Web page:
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Reduced to ‘food stamps and food pantries,’ Coast Guard families rally amid government shutdown

Active-duty Coast Guard, Reservists and their families celebrate the 224th birthday of the service, Aug. 4, 2014, at U.S.C.G. Sector Charleston, S.C. The celebration had a cook-out, games and raffle prizes. (Senior Airman George Goslin/U.S. Air Force )
January 22, 2019

For Krystal Sheltry, the paycheck her family relies on didn’t arrive Tuesday.

That’s when the partial federal government shutdown, the longest in U.S. history, really hit home for Sheltry and her husband, who serves in the Coast Guard and is required to keep working even though he is not being paid.

“Today you will not be receiving your regularly scheduled mid-month paycheck,” Adm. Karl Schultz, commandant of the Coast Guard, said in a statement to all personnel. “To the best of my knowledge, this marks the first time in our nation’s history that servicemembers in a U.S. Armed Force have not been paid during a lapse in government appropriations.”

Saturday marked the 29th day of the shutdown, with no end in sight as President Donald Trump and congressional Democrats continue to argue over Trump’s demand for $5.7 billion to fund a wall along the border with Mexico.

But Sheltry wasn’t about to wait for a solution in Washington to do something to help out her and other affected families.

On Thursday and Friday, about 80 families were fed for free, thanks to donations to an emergency food pantry Sheltry and other Coast Guard spouses opened up.

That pantry — which also collects other essential goods besides food — is operating out of First Baptist Church, 8828 Belle Chasse Highway, which Sheltry said opened up its doors after she wasn’t able to find a long-term option at the Naval Air Station Joint Reserve Base, also in Belle Chasse.

She hopes to keep the pantry going as long as the government remains shut down, with the exception of weekends, when the church needs the space.

She said it’s better than having the pantry in a garage — her first plan after she learned it wasn’t possible to have it on the base.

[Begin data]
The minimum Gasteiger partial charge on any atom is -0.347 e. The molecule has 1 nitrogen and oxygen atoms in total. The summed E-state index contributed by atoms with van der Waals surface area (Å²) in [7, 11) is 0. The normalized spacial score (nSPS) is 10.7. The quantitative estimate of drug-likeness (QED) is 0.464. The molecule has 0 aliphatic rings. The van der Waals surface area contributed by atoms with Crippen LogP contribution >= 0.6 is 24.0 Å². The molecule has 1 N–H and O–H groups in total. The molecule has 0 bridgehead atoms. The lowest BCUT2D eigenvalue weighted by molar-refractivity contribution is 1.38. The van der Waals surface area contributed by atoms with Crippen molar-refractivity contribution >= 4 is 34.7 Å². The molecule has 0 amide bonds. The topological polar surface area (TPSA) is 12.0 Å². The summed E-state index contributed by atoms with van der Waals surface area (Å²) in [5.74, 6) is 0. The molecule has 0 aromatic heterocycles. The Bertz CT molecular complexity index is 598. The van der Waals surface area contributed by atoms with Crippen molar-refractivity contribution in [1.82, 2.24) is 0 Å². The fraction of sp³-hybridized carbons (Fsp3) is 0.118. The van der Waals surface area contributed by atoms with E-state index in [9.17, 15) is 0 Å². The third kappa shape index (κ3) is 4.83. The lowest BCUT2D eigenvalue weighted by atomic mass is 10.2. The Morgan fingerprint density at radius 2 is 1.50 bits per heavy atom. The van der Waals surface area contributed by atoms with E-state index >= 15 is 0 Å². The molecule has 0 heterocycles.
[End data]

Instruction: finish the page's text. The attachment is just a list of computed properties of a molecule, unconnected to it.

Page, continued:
Sheltry said the idea of accepting food from others is difficult for Coast Guard members because they have so much pride.

A fellow volunteer at the food bank held back tears Saturday when asked how the shutdown has affected her family, recalling that when she went to buy groceries last week, her son asked, “Mom, can we buy that?” — referring to a bag of chicken nuggets. “It’s like $6.”

“And it broke my heart, and I said to him, ‘Hey, buddy, you don’t worry about that,’ ” said the volunteer, a fellow Coast Guard spouse. She asked that her name be withheld, in part citing a negative reaction by some posters on social media to government workers in need.

All government workers are welcome to take from the food pantry, Sheltry said, because the shutdown affects many more people in Louisiana than just the Coast Guard.

The Coast Guard is the only branch of the U.S. military whose personnel aren’t being paid, after funding from the Department of Homeland Security ran out. Other branches of the military are funded through the Department of Defense, which has been funded by Congress.

South Louisiana isn’t the only place that’s taken to the food pantry idea. New London, Connecticut — the home of the U.S. Coast Guard Academy — is also using one, with many businesses in town rallying to the cause.

The volunteer in Belle Chasse said the reaction she initially saw in New Orleans was much different.

“I was so discouraged, so discouraged,” she said of the community’s initial tepid response, though she noted that might be understandable because of a lack of knowledge of how the Coast Guard is funded.

She’s seen more support in recent days, though.

Second Harvest Food Bank has started taking donations for the pantry. A spokesman for the food bank said a large supply of diapers should also be shipped there Monday.

Sheltry said she worries there are servicemembers in need who just won’t accept help from the pantry because of their sense of pride.

“We want people to come in. We hope that they’re not too scared to come in, too nervous, too embarrassed,” she said.

But if someone doesn’t want to pick out food in person, there is the option to text and pick up a supply, the volunteer said. Rides are available for people who don’t have transportation.

And while the food pantry is helping for now, the volunteer said it’s ridiculous things have gotten to this point. Her daughter won’t have a party for her 13th birthday Sunday, the volunteer said, because the family just can’t afford it.

“It’s not about politics. It’s not about the wall,” the volunteer said. “It’s about our dignity. It’s about feeding our families. You’ve reduced the Coast Guard to food stamps and food pantries. That’s what they’ve reduced us to.”

The pantry is set to reopen Monday from 9 a.m. to 4 p.m., with the same hours on Tuesday and from 9 a.m. to noon Wednesday.

Donations of refrigerated food, such as dairy products, can be accepted.


© 2019 The Advocate, Baton Rouge, La.

Distributed by Tribune Content Agency, LLC.